Voters in the Clinton-Massie Local Schools District (CMLSD) will decide the fate of a proposed 5.8-mills fixed-sum tax levy on Nov. 7.
The yearly tax for an owner of a $100,000 residential property in the district would increase by $203 if the property tax levy were to pass. The yearly tax for an owner of a $200,000 residential property would increase by $406 if the levy passes.
The News Journal submitted five questions to Clinton-Massie Superintendent Matt Baker. For this article, his answer to each question follows immediately after the question.
1) Will you elaborate a little on the following statement you made at a community forum in March: “Finances will have to be stabilized if Clinton-Massie is going to be the best district in the region.”
1) There is an old saying in business that states you cannot cut your way to prosperity. Since Fiscal Year ’10 CMLSD has cut $2.95 million out of our budget. These cuts have resulted in our district losing teaching positions and support staff while closing programs that benefit our students.
Stabilizing the finances within the Clinton-Massie Local School District will allow us to focus on expanding opportunities for students of all needs and abilities. Financial stability will also allow us to strengthen the training and longevity of our staff. To be the best in the region we need to increase our graduation rate, meet more state indicators on the report card, continue to expand our focus on a safe and secure facility and increase our resources to help students with special needs while accelerating those who are gifted. This takes an investment in people and materials.
We have tried to be good stewards of the community’s tax dollars but as unfunded state mandates and expenses have risen we are forced to employ the only system the state gives us for increased revenue, a tax levy.
2) What are the expectations if the five-year levy were to pass?
2) First and foremost we would hire/retain highly qualified staff through competitive salaries. In the last five out of eight years Clinton-Massie teachers have not received a base raise on their salaries. We have lost excellent teachers who have found higher paying jobs not too far from our district.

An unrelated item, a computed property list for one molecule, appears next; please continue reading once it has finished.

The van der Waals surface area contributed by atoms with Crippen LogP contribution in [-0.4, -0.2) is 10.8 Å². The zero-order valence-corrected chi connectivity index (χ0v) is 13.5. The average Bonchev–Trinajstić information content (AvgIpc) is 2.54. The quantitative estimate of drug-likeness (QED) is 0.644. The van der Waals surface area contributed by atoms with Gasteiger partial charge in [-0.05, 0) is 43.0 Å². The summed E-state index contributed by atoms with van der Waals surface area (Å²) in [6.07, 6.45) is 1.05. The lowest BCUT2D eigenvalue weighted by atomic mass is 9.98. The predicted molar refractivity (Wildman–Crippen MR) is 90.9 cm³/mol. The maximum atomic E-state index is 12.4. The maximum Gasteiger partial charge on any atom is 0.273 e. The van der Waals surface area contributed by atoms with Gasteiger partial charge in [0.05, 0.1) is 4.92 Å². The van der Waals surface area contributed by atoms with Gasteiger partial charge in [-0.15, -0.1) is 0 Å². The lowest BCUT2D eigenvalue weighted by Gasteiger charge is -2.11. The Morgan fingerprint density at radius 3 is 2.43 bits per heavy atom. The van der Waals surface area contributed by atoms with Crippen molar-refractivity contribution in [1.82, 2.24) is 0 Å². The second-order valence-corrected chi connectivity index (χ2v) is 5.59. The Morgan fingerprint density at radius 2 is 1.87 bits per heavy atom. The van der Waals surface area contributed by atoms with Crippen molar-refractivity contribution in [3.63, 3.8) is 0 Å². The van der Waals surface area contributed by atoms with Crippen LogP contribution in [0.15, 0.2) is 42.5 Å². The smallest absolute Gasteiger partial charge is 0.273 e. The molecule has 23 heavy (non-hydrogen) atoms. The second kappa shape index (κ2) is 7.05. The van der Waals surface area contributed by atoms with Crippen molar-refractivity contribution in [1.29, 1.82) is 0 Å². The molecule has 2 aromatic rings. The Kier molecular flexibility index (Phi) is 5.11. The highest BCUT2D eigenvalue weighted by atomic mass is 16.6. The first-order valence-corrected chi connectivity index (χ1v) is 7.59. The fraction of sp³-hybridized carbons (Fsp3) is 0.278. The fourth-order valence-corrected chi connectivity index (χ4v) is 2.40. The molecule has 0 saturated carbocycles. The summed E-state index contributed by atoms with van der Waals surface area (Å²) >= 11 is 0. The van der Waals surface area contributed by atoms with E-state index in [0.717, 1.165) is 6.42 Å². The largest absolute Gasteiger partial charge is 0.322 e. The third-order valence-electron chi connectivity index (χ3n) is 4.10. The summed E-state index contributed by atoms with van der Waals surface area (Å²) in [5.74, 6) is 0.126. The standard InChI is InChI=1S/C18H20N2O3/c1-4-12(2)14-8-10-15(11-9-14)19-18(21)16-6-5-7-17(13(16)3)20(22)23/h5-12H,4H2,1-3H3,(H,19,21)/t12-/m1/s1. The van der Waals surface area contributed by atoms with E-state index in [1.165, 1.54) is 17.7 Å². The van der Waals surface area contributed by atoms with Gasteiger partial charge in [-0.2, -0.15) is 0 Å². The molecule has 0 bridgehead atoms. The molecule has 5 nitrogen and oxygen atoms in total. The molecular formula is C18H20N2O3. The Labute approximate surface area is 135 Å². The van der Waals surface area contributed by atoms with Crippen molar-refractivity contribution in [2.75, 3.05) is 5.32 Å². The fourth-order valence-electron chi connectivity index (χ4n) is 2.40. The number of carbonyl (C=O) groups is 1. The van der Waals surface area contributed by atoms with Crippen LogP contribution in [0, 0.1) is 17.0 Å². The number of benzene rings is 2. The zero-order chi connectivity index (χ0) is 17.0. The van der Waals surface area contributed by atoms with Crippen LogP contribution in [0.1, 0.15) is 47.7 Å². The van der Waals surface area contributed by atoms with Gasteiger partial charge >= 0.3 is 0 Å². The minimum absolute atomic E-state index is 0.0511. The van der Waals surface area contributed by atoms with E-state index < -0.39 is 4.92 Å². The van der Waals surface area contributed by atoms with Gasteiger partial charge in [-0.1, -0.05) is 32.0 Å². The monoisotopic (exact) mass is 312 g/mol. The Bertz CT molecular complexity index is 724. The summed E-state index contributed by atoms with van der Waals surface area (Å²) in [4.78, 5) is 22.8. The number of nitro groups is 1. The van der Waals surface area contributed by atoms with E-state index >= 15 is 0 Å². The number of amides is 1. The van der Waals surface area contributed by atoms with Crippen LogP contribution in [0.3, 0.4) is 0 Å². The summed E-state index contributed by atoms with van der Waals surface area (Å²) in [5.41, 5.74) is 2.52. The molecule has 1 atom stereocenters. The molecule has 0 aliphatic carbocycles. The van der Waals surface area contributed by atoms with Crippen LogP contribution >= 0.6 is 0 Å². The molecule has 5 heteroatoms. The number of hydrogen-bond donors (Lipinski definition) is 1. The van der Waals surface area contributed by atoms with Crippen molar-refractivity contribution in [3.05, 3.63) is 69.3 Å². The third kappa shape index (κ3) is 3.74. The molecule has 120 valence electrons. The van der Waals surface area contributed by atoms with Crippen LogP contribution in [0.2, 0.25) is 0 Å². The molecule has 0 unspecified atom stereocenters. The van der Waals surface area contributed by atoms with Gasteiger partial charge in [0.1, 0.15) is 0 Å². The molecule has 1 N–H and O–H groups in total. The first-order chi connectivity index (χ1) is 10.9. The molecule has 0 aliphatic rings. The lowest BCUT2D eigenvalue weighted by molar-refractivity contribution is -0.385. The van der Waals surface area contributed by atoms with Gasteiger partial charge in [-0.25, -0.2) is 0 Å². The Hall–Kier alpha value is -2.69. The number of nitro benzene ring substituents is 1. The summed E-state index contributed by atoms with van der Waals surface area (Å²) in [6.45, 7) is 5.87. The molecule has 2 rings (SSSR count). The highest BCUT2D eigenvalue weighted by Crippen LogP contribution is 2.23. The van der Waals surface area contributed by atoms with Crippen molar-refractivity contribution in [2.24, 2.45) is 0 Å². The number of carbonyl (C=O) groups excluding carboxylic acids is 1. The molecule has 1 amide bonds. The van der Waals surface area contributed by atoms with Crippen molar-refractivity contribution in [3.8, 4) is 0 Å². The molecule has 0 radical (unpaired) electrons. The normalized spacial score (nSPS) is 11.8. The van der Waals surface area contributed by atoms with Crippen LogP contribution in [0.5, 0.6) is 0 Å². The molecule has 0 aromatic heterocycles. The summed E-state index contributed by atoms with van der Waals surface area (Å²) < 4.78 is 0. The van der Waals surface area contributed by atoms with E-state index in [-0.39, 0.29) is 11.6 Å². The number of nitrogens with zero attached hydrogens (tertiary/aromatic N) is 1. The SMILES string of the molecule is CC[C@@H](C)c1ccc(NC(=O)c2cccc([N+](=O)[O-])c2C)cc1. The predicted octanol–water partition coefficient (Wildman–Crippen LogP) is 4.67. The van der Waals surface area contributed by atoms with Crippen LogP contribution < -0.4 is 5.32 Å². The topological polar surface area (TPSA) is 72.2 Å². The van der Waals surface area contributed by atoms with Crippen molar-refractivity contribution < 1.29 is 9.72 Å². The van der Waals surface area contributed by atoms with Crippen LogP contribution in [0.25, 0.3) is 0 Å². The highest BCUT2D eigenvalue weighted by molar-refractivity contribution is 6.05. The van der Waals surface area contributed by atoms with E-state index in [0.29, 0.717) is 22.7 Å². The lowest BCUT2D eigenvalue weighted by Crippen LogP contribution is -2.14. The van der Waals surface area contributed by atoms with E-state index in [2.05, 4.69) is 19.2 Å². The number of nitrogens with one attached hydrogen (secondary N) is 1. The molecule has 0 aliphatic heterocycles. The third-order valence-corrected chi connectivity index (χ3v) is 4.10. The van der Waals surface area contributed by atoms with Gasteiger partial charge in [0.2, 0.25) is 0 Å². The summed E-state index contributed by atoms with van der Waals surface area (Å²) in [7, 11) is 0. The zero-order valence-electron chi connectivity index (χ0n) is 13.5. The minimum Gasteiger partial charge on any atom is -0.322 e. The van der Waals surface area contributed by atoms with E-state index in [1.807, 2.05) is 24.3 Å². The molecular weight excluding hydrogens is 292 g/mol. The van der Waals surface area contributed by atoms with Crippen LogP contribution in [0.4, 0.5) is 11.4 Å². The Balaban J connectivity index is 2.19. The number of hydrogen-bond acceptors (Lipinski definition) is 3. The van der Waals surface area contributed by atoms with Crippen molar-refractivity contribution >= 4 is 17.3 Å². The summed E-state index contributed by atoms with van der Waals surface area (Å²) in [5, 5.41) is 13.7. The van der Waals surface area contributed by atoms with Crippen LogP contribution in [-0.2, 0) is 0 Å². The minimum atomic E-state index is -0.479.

We would expand all-day kindergarten and hire staff to lower concerning elementary class sizes. We would look at expanding our new Agricultural Education elective to a full-day program which would allow us to start FFA. We would also want to look into the S.T.E.A.M. [Science, Technology, Engineering, Art, Math] education options for our MS and HS students.
Student fees such as those charged for student laptops, pay-to-play, and transportation will be eliminated to allow participation for all students no matter their economic status. Participating in a club, extra-curricular activity, art or music program, etc. increases the possibility for a student to graduate by 45 percent. These activities have been statistically proven to increase attendance rates, lower substance abuse in teens, and curtail delinquency behaviors inside and outside of school.
Maintenance projects that have been postponed due to a lack of funds will be analyzed and triaged. I heard many claims that we will use this money for new stadium bleachers. This is not the case. A new bleacher project would be close to $1 million and we simply will not have that money to parcel out even with the passage of a levy. These are just a few examples.